Exploring Yukon’s northern skies

By Tess van Straaten

Seeing the northern lights and watching the magical and mythical aurora borealis dance across the night sky has always been a bucket list item for me. So when I was asked if I wanted to go to the Yukon for the weekend, I jumped at the chance!

“We actually have one of the longest aurora seasons in the world, from late August until early April, so people don’t have to brave the cold for them,” explains Tourism Yukon marketing coordinator Jennifer Glyka, a rare born-and-raised Yukoner.

Flying into Whitehorse in mid-October, I ask for a window seat — eager to see the expansive and breathtaking territory for the first time. There are stunning mountains and a multitude of pristine lakes and rivers and with a total population of just over 38,000, the Yukon has two times more moose than people.

When we land, it’s snowing and the heavy cloud cover doesn’t bode well for seeing the lights on our first night. Famished, we head to The Deck Restaurant, aptly named as it has one of the largest outdoor patios in the city. It’s also famous for its gold rush era relics, quirky signs and interesting memorabilia. My friend, Andrea, and I both order the lunch special — Alaskan rockfish burgers and a spicy Creole fish soup. It’s delicious and would rival any big city eatery.

With the skies clearing, I head out on foot to explore Whitehorse. It’s a short stroll to Main Street to peruse interesting shops and the nearby MacBride Museum of Yukon History. I follow the paved Millennium Trail, a five-kilometre loop along the mighty Yukon River, back to our hotel and stop at the SS Klondike. The famous paddle steamer ran freight to Dawson City decades ago and is now a national historic site.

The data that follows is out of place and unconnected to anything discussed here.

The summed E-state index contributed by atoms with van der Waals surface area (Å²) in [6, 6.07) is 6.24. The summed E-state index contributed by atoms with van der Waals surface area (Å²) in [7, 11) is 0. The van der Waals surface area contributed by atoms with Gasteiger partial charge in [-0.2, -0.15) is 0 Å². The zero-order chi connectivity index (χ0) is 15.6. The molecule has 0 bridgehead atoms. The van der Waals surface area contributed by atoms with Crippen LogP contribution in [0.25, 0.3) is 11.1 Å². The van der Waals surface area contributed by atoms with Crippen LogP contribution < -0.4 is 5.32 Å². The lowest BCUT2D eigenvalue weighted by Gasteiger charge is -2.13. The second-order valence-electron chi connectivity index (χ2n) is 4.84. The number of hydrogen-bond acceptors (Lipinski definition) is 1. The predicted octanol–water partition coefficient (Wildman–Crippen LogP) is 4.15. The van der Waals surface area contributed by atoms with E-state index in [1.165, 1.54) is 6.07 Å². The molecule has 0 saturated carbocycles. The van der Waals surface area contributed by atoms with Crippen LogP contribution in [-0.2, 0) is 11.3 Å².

With the northern lights still eluding us, we decide to go on a wildlife and hot springs tour. Our guide from Northern Tales, Tom Thurmer, has been doing wilderness tours for more than 25 years and it’s clearly his passion.

“What I love most about the Yukon is the wilderness — the vast, unspoiled wilderness,” says Thurmer, who moved to the Yukon from Germany 30 years ago.

He’s taking us to the Yukon Wildlife Preserve, a 700-acre preserve about 30 minutes north of the city that has more than 12 species of northern and arctic animals and guarantees sightings. As soon as we pull up at the park gate, I see a massive bison sauntering ahead of us and a big elk bull to our left. I can’t wait to get out of the van to start taking pictures.

The animals are in their own habitat, but many come close to the fence and we’re able to get very close to a bull moose sitting under a tree, a huge and hairy mountain goat, majestic elk travelling in family groups, curious mule deer chomping on orange peels, a Canadian lynx waiting to pounce on its prey and an adorable arctic fox who’s fur is turning white so it blends in with the snow. We also watch large thinhorn sheep lying in snow, showing off their impressive curled horns.

Thurmer is a wealth of knowledge and explains why a male muskox is pacing back and forth (he was trying to find a way to get to the females), shows us the difference between elk, deer and moose antlers, and points out caribou hiding among the trees. By the end of the afternoon, we’ve seen 11 different northern species.

Exhilarated — but freezing despite a parka and snow boots — we head to nearby Takhini Hot Springs. A popular spot for locals and tourists alike, the outdoor thermal mineral pool is fed by a natural hot spring. As we walk into the pool, steam is rising off the surface and snow is falling down on us, a truly magical end to our trip. And while we may not have seen the northern lights, there’s always next time.

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